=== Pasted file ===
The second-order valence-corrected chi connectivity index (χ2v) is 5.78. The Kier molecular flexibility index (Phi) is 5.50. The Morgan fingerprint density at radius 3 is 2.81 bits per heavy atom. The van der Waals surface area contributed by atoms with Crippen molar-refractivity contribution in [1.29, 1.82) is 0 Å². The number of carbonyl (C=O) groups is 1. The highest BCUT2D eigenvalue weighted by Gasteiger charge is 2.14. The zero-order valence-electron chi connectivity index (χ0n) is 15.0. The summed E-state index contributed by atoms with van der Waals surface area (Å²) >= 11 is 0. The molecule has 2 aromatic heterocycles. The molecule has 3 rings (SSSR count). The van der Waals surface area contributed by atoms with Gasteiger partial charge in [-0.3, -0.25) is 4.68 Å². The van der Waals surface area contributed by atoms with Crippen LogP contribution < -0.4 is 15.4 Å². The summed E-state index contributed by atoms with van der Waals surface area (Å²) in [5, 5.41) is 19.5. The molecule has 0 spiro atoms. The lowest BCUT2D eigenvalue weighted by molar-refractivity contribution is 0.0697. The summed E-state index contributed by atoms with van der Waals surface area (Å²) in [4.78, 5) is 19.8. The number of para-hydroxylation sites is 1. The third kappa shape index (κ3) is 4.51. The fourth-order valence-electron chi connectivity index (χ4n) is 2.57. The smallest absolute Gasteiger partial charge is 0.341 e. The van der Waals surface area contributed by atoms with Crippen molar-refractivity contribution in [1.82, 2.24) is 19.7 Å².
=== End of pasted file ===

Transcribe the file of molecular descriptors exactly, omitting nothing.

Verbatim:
The second-order valence-corrected chi connectivity index (χ2v) is 5.78. The Kier molecular flexibility index (Phi) is 5.50. The Morgan fingerprint density at radius 3 is 2.81 bits per heavy atom. The van der Waals surface area contributed by atoms with Crippen molar-refractivity contribution in [1.29, 1.82) is 0 Å². The number of carbonyl (C=O) groups is 1. The highest BCUT2D eigenvalue weighted by Gasteiger charge is 2.14. The zero-order valence-electron chi connectivity index (χ0n) is 15.0. The summed E-state index contributed by atoms with van der Waals surface area (Å²) >= 11 is 0. The molecule has 2 aromatic heterocycles. The molecule has 3 rings (SSSR count). The van der Waals surface area contributed by atoms with Gasteiger partial charge in [-0.3, -0.25) is 4.68 Å². The van der Waals surface area contributed by atoms with Crippen LogP contribution < -0.4 is 15.4 Å². The summed E-state index contributed by atoms with van der Waals surface area (Å²) in [5, 5.41) is 19.5. The molecule has 0 spiro atoms. The lowest BCUT2D eigenvalue weighted by molar-refractivity contribution is 0.0697. The summed E-state index contributed by atoms with van der Waals surface area (Å²) in [4.78, 5) is 19.8. The number of para-hydroxylation sites is 1. The third kappa shape index (κ3) is 4.51. The fourth-order valence-electron chi connectivity index (χ4n) is 2.57. The smallest absolute Gasteiger partial charge is 0.341 e. The van der Waals surface area contributed by atoms with Crippen molar-refractivity contribution in [1.82, 2.24) is 19.7 Å².